# Connected graph with minimum distance

How do i show this proof?

If $G$ is a connected graph then its center is the vertex $v$ such that the maximum of distances from $v$ to the other vertices of $G$ is minimal possible. Prove that a tree has either one center or two adjacent centers. Give an example of a tree of each type with $7$ vertices.

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Can you do any part of this? E.g., can you find a tree with $7$ vertices, and decide which type it is? – Gerry Myerson Feb 14 '13 at 5:41
One example of tree graph with 7 vertices is a straight line with 7 connected vertices, how do i know what type it is? – Jane Ke Feb 14 '13 at 5:53
@JaneKe Look at the definition of a center of a graph. Does your graph have $1$ center or more than one? – Andrew Salmon Feb 14 '13 at 5:56
@AndrewSalmon it has more than 1 center, got it now. – Jane Ke Feb 14 '13 at 6:04
No, the chain graph on $7$ vertices has just one centre. – Brian M. Scott Feb 14 '13 at 6:05

          a---b---c---d---e---f---g


The chain graph shown above has only one centre, $d$. The largest distance from $d$ to any other vertex is $3$, from $d$ to $a$ and from $d$ to $g$. The largest distance from $c$ to any other vertex is $4$, to vertex $g$, which is greater than $3$, so $c$ is not a centre. Similarly, the greatest distance from $e$ to any other vertex is $4$, to $a$, and you can check that the other vertices are even worse.

          a
\
\
b---c---d---e---f
/
/
g


The tree above has two centres; can you find them?

HINT for the proof: Let $T$ be a tree. If $u$ and $v$ are any vertices of $T$, there is a unique path from $u$ to $v$ in $T$. (You’ve probably proved this already; if not, you’ll want to do so now.) Call the length of this path the distance between $u$ and $v$ in $T$. Among all pairs of vertices of $T$ pick two, $u$ and $v$, with the largest possible distance between them. If that distance is even, there’s a vertex smack in the middle of that path; prove that it’s the unique centre of $T$. If the distance between $u$ and $v$ is odd, the path looks, for example, like this:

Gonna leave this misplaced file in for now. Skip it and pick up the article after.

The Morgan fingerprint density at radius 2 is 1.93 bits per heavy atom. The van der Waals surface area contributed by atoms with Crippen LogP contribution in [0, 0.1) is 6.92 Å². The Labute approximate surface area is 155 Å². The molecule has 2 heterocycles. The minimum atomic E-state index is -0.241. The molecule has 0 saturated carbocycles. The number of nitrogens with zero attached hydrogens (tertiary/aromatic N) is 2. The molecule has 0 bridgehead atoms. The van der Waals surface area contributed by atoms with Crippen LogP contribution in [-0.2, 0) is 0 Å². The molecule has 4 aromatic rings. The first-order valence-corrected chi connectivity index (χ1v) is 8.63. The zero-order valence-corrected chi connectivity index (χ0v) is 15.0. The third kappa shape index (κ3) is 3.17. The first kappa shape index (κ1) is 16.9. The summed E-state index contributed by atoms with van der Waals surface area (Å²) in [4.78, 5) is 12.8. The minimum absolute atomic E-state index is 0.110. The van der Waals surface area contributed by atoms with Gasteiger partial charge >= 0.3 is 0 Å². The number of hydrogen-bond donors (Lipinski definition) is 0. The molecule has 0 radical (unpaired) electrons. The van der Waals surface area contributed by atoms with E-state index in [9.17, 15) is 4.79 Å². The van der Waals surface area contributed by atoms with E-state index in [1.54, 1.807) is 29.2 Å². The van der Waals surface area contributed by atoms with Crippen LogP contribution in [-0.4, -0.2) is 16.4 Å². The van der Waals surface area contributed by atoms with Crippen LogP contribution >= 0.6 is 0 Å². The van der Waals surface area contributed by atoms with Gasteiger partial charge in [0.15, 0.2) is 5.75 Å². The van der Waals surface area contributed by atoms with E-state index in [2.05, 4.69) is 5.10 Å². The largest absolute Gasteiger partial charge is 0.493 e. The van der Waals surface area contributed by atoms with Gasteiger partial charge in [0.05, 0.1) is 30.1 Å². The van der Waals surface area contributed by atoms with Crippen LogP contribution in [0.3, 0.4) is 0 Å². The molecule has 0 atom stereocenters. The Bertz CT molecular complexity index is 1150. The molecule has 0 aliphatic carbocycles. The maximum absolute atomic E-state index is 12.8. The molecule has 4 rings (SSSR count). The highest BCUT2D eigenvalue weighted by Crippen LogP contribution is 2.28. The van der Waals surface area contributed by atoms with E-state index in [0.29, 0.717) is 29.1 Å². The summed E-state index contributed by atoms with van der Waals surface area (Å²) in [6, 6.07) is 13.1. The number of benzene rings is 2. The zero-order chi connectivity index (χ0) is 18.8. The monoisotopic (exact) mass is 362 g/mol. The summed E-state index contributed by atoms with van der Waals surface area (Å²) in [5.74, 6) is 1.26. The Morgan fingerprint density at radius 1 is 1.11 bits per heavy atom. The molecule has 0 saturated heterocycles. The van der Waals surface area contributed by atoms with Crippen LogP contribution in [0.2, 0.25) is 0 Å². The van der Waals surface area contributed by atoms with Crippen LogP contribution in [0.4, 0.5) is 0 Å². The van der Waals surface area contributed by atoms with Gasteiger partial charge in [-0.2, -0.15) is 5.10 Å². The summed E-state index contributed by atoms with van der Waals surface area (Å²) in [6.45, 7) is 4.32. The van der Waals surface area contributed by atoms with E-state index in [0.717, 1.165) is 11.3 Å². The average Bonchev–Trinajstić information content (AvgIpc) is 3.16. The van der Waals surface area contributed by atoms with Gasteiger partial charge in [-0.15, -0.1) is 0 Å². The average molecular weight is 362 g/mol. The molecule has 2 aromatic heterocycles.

a---b---c---d---e---f


Now there is no vertex right at the centre of the path, but there are two, $c$ and $d$, that are closest to the centre; prove that those two vertices are the centres of $T$.

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The two centers are b and d? – Jane Ke Feb 14 '13 at 6:13
@Jane: The maximum distance from $b$ to another vertex is $4$, to $f$; the maximum distance from $d$ to another vertex, however, is only $3$, to $a$ or $g$. Thus, only one of them can possibly be a centre; which one? And when you’ve answered that, what vertex is the other centre? – Brian M. Scott Feb 14 '13 at 6:15
Ok got it thanks for clearing this up. The two centers are c and d – Jane Ke Feb 14 '13 at 6:20
@Jane: There you go. – Brian M. Scott Feb 14 '13 at 6:21

Another approach would be by removing leafs. First prove the following lemma:

$$\text{every tree has at least two leafs}.$$

Then, show that if $T$ is a tree, then

• If $|T| \leq 2$ then its every vertex is a center.
• If $|T| > 2$ then if you remove all the leafs, the resulting tree $T'$ has exactly the same set of centers.

Good luck!

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